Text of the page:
• In one of my first posts I wrote about the experience of a middle class family being financially drained by $11,000 monthly nursing home bills, and finally being forced to confront a Medicaid application.

    The family was my own, and the nursing home bills were for my mom, who had already been through a series of group homes, assisted living, and finally nursing facilities by the time she turned 65 a year ago. 

    In our twenties when she became too ill to live on her own, my sister and I were not equipped to care for her directly, nor to manage the alternatives.

    We were already working with a professional care manager, who referred us to an elder law attorney, who in turn referred us to an accountant and financial manager. 

    We tried to figure out whether we really needed to pay exorbitant fees for all these services, and what we could do ourselves. But we kept being told that we were incapable of navigating this stuff ourselves, that the only intelligent option was to keep writing  the checks.

    We quickly felt like we were caught in an elaborate racket, but we were overwhelmed and desperate.

    By the time we established a supplementary needs trust to pay for care costs not covered by Medicaid or Medicare, there was hardly anything left to fund it.

    When it came time for the Medicaid redetermination last year, my elder law attorney strongly recommended that she should prepare the documents, at least for the first year so we could see how it was done. The same went for the annual trust accounting required by the State of Maryland. The bill: $2,000.

    This year, when it came time for the annual redetermination, I emailed the attorney. I reminded her of her suggestion last year and asked if she could provide any templates or guidance to prepare the application ourselves.  

    The response:  she would not answer questions piecemeal, and would not help us with either application unless she received another $2k payment to prepare both.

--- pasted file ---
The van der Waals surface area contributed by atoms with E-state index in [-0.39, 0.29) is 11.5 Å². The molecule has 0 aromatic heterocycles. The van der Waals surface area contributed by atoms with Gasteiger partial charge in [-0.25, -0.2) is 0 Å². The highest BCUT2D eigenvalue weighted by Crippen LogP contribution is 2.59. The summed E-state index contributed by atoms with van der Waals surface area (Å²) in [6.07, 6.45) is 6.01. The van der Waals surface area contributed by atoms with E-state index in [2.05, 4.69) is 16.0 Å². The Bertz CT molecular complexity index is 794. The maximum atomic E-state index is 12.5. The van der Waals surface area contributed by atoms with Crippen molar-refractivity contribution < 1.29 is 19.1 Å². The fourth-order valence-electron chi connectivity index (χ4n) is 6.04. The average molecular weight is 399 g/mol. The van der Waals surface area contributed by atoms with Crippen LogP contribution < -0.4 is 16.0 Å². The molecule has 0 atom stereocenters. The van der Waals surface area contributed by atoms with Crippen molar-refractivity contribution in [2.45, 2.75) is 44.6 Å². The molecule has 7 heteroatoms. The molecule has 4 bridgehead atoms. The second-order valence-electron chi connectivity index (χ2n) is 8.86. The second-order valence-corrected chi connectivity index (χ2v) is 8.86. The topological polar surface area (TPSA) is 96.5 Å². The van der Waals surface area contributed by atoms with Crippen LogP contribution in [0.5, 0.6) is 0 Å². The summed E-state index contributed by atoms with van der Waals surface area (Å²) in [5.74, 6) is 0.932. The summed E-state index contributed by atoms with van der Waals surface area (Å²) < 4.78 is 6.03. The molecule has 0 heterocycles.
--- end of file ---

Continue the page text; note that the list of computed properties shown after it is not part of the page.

Plus it turned out she had never submitted the trust accounting from the previous year due to a miscommunication about a $300 balance on our account. 

    After writing her a scathing email, it was time to take matters into my own hands.

    I started searching for the right people to talk to in Maryland’s bureaucracy. I started making calls, appealing to real live people to help walk us through the process.

    The case officer at the Long Term Care office turned out to be lovely. She responded to my calls and prepared a clear list of what she needed, which I worked with my accountant to prepare.

    The contact person for the trust accounting was a little harder to track down, but once I did, I realized I already had her contacts from emails forwarded from the attorney during the initial process. 

    Even with the attorney fielding the communications and preparing the submission, I’d been the one excavating records to compile all the documentation.  As I looked back through the email traffic, I realized I’d been paying a very expensive middleman. 

    We finally compiled all the documentation, and just received notice that the Medicaid Redetermination was approved.

    I’m certainly not making a blanket statement undermining elder law attorneys – they provide incredibly important services, usually at times when families are desperately in need. But it sure is empowering to figure out how to navigate the process directly.

    Have experiences with elder law attorneys you want to share? Please comment here:

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    This entry was posted on Monday, September 3rd, 2012 at 2:27 pm and is filed under Communication & Planning. You can follow any responses to this entry through the RSS 2.0 feed. You can leave a response, or trackback from your own site.
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